Tajikistan said the refugees, who included about 64 boys and 113 girls, had crossed from Afghanistan’s Badakhshan province, bringing with them herds of livestock. “Tajik border guards, guided by humanistic principles and good neighborliness, allowed Afghan refugees to enter,” Khovar said in a statement. The border guards said the situation along the shared frontier with Afghanistan was under control.
Meanwhile, Pakistan Federal Minister for Information and Broadcasting Chaudhry Fawad Hussain on Wednesday said that Pakistan’s efforts had been continuing for peace and stability in Afghanistan. In a late night message, the minister said that Prime Minister Imran Khan had a telephone conversation with former Afghan president Hamid Karzai. Fawad said that Pakistan was hosting a special conference on the issue of Afghanistan, adding that Afghan top leadership, including Karzai, had been invited to the moot. He hoped that the development would help resolve Afghan imbroglio. Highly placed official sources in Islamabad told a foreign media outlet on Wednesday that the proposed conference is scheduled for “17 to 19 July” and several Afghan leaders have already confirmed their participation.
Afghan special presidential envoy for Pakistan Mohammed Umer Daudzai and former finance minister Omar Zakhilwal have both confirmed to VOA they will attend the meeting. However, Daudzai, said the meeting “dates are still being debated.” Hamid Karzai, a former Afghan president, Salahuddin Rabbani, a former foreign minister, Omar Zakhilwal, a former finance minister, Haji Mohammad Mohaqiq, a senior leader of ethnic Hazara community, Gulbuddin Hekmatyar, a former warlord-turned politician, and Ahmad Wali Masoud, are among the invitees, the sources said.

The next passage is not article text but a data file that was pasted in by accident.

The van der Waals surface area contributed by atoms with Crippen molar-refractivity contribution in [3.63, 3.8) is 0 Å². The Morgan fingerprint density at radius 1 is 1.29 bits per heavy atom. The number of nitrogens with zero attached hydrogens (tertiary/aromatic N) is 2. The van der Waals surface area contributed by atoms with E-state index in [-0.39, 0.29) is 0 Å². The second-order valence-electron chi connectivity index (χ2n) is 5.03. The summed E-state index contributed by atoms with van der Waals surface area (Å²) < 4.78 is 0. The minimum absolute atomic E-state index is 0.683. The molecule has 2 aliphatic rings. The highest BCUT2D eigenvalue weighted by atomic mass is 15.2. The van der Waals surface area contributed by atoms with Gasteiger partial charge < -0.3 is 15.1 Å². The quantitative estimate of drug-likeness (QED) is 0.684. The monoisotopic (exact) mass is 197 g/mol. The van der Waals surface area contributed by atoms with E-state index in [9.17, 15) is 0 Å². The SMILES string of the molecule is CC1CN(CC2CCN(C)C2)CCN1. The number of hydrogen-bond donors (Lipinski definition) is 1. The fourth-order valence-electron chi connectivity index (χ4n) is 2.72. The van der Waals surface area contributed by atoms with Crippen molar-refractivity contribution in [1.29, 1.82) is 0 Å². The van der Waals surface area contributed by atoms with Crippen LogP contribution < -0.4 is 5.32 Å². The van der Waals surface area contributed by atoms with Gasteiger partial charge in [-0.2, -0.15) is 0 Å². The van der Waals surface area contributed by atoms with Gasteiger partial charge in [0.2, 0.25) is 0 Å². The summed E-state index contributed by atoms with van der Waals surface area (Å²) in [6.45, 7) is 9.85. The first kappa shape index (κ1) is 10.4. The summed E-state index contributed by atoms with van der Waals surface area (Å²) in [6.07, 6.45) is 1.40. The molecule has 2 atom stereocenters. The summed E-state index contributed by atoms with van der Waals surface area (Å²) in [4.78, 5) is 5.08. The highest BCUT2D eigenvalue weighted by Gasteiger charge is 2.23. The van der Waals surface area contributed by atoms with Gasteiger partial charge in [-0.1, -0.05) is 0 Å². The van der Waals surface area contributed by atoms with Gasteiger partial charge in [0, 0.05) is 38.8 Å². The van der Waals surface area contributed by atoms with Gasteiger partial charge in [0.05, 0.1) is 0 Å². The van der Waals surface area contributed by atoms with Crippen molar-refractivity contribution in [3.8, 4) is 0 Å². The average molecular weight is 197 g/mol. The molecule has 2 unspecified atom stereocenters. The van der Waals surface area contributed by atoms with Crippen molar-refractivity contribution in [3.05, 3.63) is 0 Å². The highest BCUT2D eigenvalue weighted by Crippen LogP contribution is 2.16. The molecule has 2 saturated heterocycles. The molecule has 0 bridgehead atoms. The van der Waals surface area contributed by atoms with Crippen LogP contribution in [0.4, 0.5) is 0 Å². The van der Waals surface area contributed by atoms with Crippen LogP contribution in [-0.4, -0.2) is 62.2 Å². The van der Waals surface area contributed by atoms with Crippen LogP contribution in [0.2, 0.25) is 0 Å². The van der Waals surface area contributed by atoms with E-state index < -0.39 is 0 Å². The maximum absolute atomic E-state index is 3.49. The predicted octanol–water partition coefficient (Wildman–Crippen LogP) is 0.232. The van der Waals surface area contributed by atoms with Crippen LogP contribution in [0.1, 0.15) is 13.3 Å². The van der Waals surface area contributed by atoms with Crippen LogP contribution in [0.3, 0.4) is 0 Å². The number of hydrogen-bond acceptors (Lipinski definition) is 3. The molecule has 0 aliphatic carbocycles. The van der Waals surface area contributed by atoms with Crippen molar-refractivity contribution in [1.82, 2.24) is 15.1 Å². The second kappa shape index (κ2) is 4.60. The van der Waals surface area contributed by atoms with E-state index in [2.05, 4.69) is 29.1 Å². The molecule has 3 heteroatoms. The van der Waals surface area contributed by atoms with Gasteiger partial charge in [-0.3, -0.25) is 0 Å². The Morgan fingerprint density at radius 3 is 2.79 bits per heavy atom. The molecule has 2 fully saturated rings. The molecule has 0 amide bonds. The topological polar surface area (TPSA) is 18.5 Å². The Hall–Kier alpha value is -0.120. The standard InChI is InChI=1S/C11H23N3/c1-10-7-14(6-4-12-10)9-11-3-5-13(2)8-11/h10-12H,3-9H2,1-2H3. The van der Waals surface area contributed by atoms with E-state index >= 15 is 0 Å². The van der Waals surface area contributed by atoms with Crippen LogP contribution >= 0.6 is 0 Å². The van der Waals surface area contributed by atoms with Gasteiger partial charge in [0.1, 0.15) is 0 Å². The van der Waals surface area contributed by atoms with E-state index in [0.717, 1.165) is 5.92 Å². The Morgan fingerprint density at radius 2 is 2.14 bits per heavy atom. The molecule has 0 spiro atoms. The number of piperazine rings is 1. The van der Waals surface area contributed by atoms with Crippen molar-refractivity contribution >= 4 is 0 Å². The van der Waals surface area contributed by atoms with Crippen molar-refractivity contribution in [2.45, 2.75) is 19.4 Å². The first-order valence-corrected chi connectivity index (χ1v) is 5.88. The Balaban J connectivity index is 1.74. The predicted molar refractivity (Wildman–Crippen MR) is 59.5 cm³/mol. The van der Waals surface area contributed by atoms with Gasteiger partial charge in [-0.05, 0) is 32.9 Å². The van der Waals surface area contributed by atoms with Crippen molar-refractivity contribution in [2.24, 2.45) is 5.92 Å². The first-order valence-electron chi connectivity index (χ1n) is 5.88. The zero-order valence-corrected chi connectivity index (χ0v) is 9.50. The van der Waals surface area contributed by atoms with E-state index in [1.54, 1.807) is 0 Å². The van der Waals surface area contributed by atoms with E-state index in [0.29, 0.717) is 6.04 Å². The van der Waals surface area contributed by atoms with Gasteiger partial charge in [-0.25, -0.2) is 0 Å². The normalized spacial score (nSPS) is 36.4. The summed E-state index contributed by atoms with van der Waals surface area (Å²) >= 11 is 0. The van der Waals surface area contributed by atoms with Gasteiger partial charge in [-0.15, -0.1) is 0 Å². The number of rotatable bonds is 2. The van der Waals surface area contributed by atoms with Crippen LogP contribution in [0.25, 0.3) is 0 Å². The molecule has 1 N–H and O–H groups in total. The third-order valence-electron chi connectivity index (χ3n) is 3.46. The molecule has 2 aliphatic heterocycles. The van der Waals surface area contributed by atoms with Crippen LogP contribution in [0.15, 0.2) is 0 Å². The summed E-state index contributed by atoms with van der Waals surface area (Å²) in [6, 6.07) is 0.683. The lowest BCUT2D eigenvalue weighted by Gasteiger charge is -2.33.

Also, Adviser to the Pakistan Prime Minister on National Security Dr. Moeed Yusuf said Pakistan’s perspective is very clear in promoting an inclusive political settlement with a view to ensure that Afghan territory is not used against Pakistan and Pakistan to ensure his commitment that its territory will not be used against any country.
On the other hand, the director general of MI5 has said US and NATO withdrawing from Afghanistan will allow terrorists to “seek to take advantage” of chances to “rebuild.” Ken McCallum believes it will be “challenging” to stop potential threats without “having our own forces on the ground”. The security agency’s boss made the comments after UK Defense Secretary Ben Wallace is said to have indicated, during a visit to Washington, his disappointment at President Joe Biden’s decision to withdraw US forces, saying the rest of the international community had little choice but to follow suit. Wallace reportedly said the UK is willing to work with the Taliban if it enters government in Afghanistan.
McCallum said, “In Afghanistan, 20 years of dedicated effort have had profound effect: the Al-Qaeda terrorist infrastructure we faced at scale in 2001 is long since gone.”
In his annual address on Wednesday, he added, “As we seek to illuminate potential threats and take disruptive action, we will no longer have the advantages or the risks of having our own forces on the ground. This form of counter-terrorism is not new to us – it’s how we’ve always operated in Somalia, for instance; but from our experience we know it is challenging.”
Asked whether there was a risk this could pose further terrorist threats for the UK, McCallum told reporters some might seek to re-establish “training facilities”, for example, if “pockets of ungoverned space open up” in the country. Although it “doesn’t automatically follow” that they would then go on to “direct attacks, terrorist attacks against the UK”, for example, it is “clearly a possibility” to which we “must be alert”, Mr McCallum added.
He described extremist terrorism as still MI5’s “largest operational mission” and a “potent, shape-shifting threat”, while confirming that Syria remains the “overseas location with the greatest influence on the UK threat”.